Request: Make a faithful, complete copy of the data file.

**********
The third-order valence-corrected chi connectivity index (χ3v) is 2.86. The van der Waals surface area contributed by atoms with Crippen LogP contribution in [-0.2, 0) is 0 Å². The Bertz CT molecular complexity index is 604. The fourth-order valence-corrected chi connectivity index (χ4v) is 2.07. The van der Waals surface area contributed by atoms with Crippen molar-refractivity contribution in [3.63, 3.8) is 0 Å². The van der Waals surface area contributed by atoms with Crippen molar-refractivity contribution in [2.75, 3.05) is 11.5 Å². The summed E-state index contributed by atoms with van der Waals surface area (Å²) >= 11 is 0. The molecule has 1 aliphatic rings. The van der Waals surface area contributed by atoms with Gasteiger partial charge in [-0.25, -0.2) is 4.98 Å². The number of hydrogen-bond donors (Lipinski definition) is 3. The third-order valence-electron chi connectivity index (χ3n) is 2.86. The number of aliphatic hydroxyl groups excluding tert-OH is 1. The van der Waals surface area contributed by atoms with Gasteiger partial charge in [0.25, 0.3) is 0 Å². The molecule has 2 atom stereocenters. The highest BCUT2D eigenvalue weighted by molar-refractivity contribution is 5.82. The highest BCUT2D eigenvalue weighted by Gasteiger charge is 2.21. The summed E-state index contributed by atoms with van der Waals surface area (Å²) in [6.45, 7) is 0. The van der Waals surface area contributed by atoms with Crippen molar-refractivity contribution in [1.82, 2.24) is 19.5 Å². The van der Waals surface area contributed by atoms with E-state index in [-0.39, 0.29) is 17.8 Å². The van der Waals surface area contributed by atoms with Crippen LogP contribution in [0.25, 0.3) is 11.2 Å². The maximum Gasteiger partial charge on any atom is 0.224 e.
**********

The third-order valence-corrected chi connectivity index (χ3v) is 2.86. The van der Waals surface area contributed by atoms with Crippen LogP contribution in [-0.2, 0) is 0 Å². The Bertz CT molecular complexity index is 604. The fourth-order valence-corrected chi connectivity index (χ4v) is 2.07. The van der Waals surface area contributed by atoms with Crippen molar-refractivity contribution in [3.63, 3.8) is 0 Å². The van der Waals surface area contributed by atoms with Crippen molar-refractivity contribution in [2.75, 3.05) is 11.5 Å². The summed E-state index contributed by atoms with van der Waals surface area (Å²) >= 11 is 0. The molecule has 1 aliphatic rings. The van der Waals surface area contributed by atoms with Gasteiger partial charge in [-0.25, -0.2) is 4.98 Å². The number of hydrogen-bond donors (Lipinski definition) is 3. The third-order valence-electron chi connectivity index (χ3n) is 2.86. The number of aliphatic hydroxyl groups excluding tert-OH is 1. The van der Waals surface area contributed by atoms with Gasteiger partial charge in [0.25, 0.3) is 0 Å². The molecule has 2 atom stereocenters. The highest BCUT2D eigenvalue weighted by molar-refractivity contribution is 5.82. The highest BCUT2D eigenvalue weighted by Gasteiger charge is 2.21. The summed E-state index contributed by atoms with van der Waals surface area (Å²) in [6.45, 7) is 0. The van der Waals surface area contributed by atoms with Crippen molar-refractivity contribution in [1.82, 2.24) is 19.5 Å². The van der Waals surface area contributed by atoms with E-state index in [-0.39, 0.29) is 17.8 Å². The van der Waals surface area contributed by atoms with Crippen LogP contribution in [0.25, 0.3) is 11.2 Å². The maximum Gasteiger partial charge on any atom is 0.224 e.